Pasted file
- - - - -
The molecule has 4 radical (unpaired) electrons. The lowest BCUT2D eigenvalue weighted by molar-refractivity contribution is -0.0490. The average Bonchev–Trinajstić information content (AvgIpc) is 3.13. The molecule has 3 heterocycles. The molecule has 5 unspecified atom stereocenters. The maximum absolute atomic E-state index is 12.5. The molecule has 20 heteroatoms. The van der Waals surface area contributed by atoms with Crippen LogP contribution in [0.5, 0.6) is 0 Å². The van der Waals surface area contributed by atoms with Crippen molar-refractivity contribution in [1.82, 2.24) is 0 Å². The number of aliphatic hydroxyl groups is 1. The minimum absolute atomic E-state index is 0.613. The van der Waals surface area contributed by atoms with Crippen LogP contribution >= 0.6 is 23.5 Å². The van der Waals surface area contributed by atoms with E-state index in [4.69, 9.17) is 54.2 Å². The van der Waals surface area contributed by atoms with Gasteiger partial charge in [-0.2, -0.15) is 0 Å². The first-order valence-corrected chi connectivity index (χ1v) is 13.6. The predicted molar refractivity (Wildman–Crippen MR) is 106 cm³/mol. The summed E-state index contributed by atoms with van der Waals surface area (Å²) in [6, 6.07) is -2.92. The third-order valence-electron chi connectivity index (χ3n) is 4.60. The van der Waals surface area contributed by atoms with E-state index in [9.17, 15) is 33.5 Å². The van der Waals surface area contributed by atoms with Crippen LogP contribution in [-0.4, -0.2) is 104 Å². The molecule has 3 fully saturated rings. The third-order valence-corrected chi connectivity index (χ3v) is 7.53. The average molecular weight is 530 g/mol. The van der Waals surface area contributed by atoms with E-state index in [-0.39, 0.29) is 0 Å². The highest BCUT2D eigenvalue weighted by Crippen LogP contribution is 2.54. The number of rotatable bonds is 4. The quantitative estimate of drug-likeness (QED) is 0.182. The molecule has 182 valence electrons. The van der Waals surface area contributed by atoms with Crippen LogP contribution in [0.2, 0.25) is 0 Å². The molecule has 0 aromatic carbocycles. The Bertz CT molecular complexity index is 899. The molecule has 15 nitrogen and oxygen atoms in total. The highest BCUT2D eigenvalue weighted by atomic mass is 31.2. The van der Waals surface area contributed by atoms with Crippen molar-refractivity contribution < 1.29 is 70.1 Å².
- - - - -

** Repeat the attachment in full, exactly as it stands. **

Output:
The molecule has 4 radical (unpaired) electrons. The lowest BCUT2D eigenvalue weighted by molar-refractivity contribution is -0.0490. The average Bonchev–Trinajstić information content (AvgIpc) is 3.13. The molecule has 3 heterocycles. The molecule has 5 unspecified atom stereocenters. The maximum absolute atomic E-state index is 12.5. The molecule has 20 heteroatoms. The van der Waals surface area contributed by atoms with Crippen LogP contribution in [0.5, 0.6) is 0 Å². The van der Waals surface area contributed by atoms with Crippen molar-refractivity contribution in [1.82, 2.24) is 0 Å². The number of aliphatic hydroxyl groups is 1. The minimum absolute atomic E-state index is 0.613. The van der Waals surface area contributed by atoms with Crippen LogP contribution >= 0.6 is 23.5 Å². The van der Waals surface area contributed by atoms with E-state index in [4.69, 9.17) is 54.2 Å². The van der Waals surface area contributed by atoms with Gasteiger partial charge in [-0.2, -0.15) is 0 Å². The first-order valence-corrected chi connectivity index (χ1v) is 13.6. The predicted molar refractivity (Wildman–Crippen MR) is 106 cm³/mol. The summed E-state index contributed by atoms with van der Waals surface area (Å²) in [6, 6.07) is -2.92. The third-order valence-electron chi connectivity index (χ3n) is 4.60. The van der Waals surface area contributed by atoms with E-state index in [9.17, 15) is 33.5 Å². The van der Waals surface area contributed by atoms with Crippen LogP contribution in [-0.4, -0.2) is 104 Å². The molecule has 3 fully saturated rings. The third-order valence-corrected chi connectivity index (χ3v) is 7.53. The average molecular weight is 530 g/mol. The van der Waals surface area contributed by atoms with E-state index in [-0.39, 0.29) is 0 Å². The highest BCUT2D eigenvalue weighted by Crippen LogP contribution is 2.54. The number of rotatable bonds is 4. The quantitative estimate of drug-likeness (QED) is 0.182. The molecule has 182 valence electrons. The van der Waals surface area contributed by atoms with Crippen LogP contribution in [0.2, 0.25) is 0 Å². The molecule has 0 aromatic carbocycles. The Bertz CT molecular complexity index is 899. The molecule has 15 nitrogen and oxygen atoms in total. The highest BCUT2D eigenvalue weighted by atomic mass is 31.2. The van der Waals surface area contributed by atoms with Crippen molar-refractivity contribution < 1.29 is 70.1 Å².